The integrals module in SymPy implements methdos calculating definite un undefinite integrals of expressions.
Principal method in this module is integrate()
- integrate(f, x) returns the indefinite integral
- integrate(f, (x, a, b)) returns the definite integral
SymPy can integrate a vast array of functions. It can integrate polynomial functions:
>>> from sympy import *
>>> import sys
>>> sys.displayhook = pprint
>>> x = Symbol('x')
>>> integrate(x**2 + x + 1, x)
3 2
x x
-- + -- + x
3 2
Rational functions:
>>> integrate(x/(x**2+2*x+1), x)
1
log(x + 1) + -----
x + 1
Exponential-polynomial functions. Multiplicative combinations of polynomials and the functions exp, cos and sin can be integrated by hand using repeated integration by parts, which is an extremely tedious process. Happily, SymPy will deal with these integrals.
>>> integrate(x**2 * exp(x) * cos(x), x)
2 x 2 x x x
x *e *sin(x) x *e *cos(x) x e *sin(x) e *cos(x)
------------ + ------------ - x*e *sin(x) + --------- - ---------
2 2 2 2
even a few nonelementary integrals (in particular, some integrals involving the error function) can be evaluated:
>>> integrate(exp(-x**2)*erf(x), x)
____ 2
\/ pi *erf (x)
--------------
4
There is a general method for calculating antiderivatives of elementary functions, called the Risch algorithm. The Risch algorithm is a decision procedure that can determine whether an elementary solution exists, and in that case calculate it. It can be extended to handle many nonelementary functions in addition to the elementary ones.
SymPy currently uses a simplified version of the Risch algorithm, called the Risch-Norman algorithm. This algorithm is much faster, but may fail to find an antiderivative, although it is still very powerful. SymPy also uses pattern matching and heuristics to speed up evaluation of some types of integrals, e.g. polynomials.
integrate(f, var, ...)
Compute definite or indefinite integral of one or more variables using Risch-Norman algorithm and table lookup. This procedure is able to handle elementary algebraic and transcendental functions and also a huge class of special functions, including Airy, Bessel, Whittaker and Lambert.
var can be:
Several variables can be specified, in which case the result is multiple integration.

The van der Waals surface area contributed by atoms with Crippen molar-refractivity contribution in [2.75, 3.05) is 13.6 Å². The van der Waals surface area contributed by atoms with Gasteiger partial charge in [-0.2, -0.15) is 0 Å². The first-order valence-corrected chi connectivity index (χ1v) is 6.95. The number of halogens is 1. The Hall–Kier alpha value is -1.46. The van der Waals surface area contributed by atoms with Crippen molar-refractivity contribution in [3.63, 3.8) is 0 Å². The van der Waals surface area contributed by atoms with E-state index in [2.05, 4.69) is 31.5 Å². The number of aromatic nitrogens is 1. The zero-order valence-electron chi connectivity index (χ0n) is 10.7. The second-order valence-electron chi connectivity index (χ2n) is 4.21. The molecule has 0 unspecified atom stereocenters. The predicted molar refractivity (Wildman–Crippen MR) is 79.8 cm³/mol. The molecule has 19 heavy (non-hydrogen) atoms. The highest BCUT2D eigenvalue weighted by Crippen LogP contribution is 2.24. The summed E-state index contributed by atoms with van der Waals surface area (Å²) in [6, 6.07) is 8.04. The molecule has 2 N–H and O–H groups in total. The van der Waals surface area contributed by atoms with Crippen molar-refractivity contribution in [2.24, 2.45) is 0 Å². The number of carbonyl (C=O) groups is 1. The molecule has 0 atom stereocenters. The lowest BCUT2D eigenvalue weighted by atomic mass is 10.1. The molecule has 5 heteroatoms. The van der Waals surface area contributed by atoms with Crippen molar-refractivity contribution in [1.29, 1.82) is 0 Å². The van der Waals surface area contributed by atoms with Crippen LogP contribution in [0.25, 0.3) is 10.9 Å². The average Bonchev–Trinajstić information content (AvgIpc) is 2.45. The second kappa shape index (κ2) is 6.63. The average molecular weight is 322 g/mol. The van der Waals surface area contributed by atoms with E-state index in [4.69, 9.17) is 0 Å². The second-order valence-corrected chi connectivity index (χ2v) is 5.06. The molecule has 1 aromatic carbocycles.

Also, if no var is specified at all, then the full anti-derivative of f is returned. This is equivalent to integrating f over all its variables.
Examples
>>> from sympy import integrate, log
>>> from sympy.abc import a, x, y
>>> integrate(x*y, x)
x**2*y/2
>>> integrate(log(x), x)
x*log(x) - x
>>> integrate(log(x), (x, 1, a))
a*log(a) - a + 1
>>> integrate(x)
x**2/2
>>> integrate(x*y)
Traceback (most recent call last):
...
ValueError: specify integration variables to integrate x*y
Note that integrate(x) syntax is meant only for convenience in interactive sessions and should be avoided in library code.
See also the doctest of Integral._eval_integral(), which explains thoroughly the strategy that SymPy uses for integration.
Class Integral represents an unevaluated integral and has some methods that help in the integration of an expression.
Represents unevaluated integral.
Replace instances of the integration variables with their dummy counterparts to make clear what are dummy variables and what are real-world symbols in an Integral. The “integral at” limit that has a length of 1 will be explicated with its length-2 equivalent.
>>> from sympy import Integral
>>> from sympy.abc import x, y
>>> Integral(x).as_dummy()
Integral(_x, (_x, x))
>>> Integral(x, (x, x, y), (y, x, y)).as_dummy()
Integral(_x, (_x, x, _y), (_y, x, y))
If there were no dummies in the original expression, then the output of this function will show which symbols cannot be changed by subs(), those with an underscore prefix.